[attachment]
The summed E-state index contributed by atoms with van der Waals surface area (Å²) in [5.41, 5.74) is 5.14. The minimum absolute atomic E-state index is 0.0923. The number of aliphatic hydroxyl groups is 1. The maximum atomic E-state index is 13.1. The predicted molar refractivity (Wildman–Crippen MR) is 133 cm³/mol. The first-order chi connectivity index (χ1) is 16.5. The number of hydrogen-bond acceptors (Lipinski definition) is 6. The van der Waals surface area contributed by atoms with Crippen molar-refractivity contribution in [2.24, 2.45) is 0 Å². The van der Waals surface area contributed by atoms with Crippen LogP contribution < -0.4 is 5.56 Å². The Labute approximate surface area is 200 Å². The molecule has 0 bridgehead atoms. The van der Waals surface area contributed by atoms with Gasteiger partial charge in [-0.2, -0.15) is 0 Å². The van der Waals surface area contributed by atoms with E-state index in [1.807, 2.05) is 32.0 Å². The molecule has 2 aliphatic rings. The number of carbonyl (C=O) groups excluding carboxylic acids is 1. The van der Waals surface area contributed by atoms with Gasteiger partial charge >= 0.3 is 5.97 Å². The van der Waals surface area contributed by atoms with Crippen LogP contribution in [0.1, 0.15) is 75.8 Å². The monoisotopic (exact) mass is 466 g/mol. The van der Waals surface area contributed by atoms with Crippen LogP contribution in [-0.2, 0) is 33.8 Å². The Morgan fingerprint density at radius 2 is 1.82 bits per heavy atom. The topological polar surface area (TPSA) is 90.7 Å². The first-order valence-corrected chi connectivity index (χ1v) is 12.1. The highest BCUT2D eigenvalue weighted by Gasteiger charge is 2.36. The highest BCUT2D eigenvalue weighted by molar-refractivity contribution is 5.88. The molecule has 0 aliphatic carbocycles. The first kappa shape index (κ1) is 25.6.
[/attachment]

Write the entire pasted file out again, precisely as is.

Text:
The summed E-state index contributed by atoms with van der Waals surface area (Å²) in [5.41, 5.74) is 5.14. The minimum absolute atomic E-state index is 0.0923. The number of aliphatic hydroxyl groups is 1. The maximum atomic E-state index is 13.1. The predicted molar refractivity (Wildman–Crippen MR) is 133 cm³/mol. The first-order chi connectivity index (χ1) is 16.5. The number of hydrogen-bond acceptors (Lipinski definition) is 6. The van der Waals surface area contributed by atoms with Crippen molar-refractivity contribution in [2.24, 2.45) is 0 Å². The van der Waals surface area contributed by atoms with Crippen LogP contribution < -0.4 is 5.56 Å². The Labute approximate surface area is 200 Å². The molecule has 0 bridgehead atoms. The van der Waals surface area contributed by atoms with Gasteiger partial charge in [-0.2, -0.15) is 0 Å². The van der Waals surface area contributed by atoms with E-state index in [1.807, 2.05) is 32.0 Å². The molecule has 2 aliphatic rings. The number of carbonyl (C=O) groups excluding carboxylic acids is 1. The van der Waals surface area contributed by atoms with Gasteiger partial charge >= 0.3 is 5.97 Å². The van der Waals surface area contributed by atoms with Crippen LogP contribution in [0.1, 0.15) is 75.8 Å². The monoisotopic (exact) mass is 466 g/mol. The van der Waals surface area contributed by atoms with Crippen LogP contribution in [-0.2, 0) is 33.8 Å². The Morgan fingerprint density at radius 2 is 1.82 bits per heavy atom. The topological polar surface area (TPSA) is 90.7 Å². The first-order valence-corrected chi connectivity index (χ1v) is 12.1. The highest BCUT2D eigenvalue weighted by Gasteiger charge is 2.36. The highest BCUT2D eigenvalue weighted by molar-refractivity contribution is 5.88. The molecule has 0 aliphatic carbocycles. The first kappa shape index (κ1) is 25.6.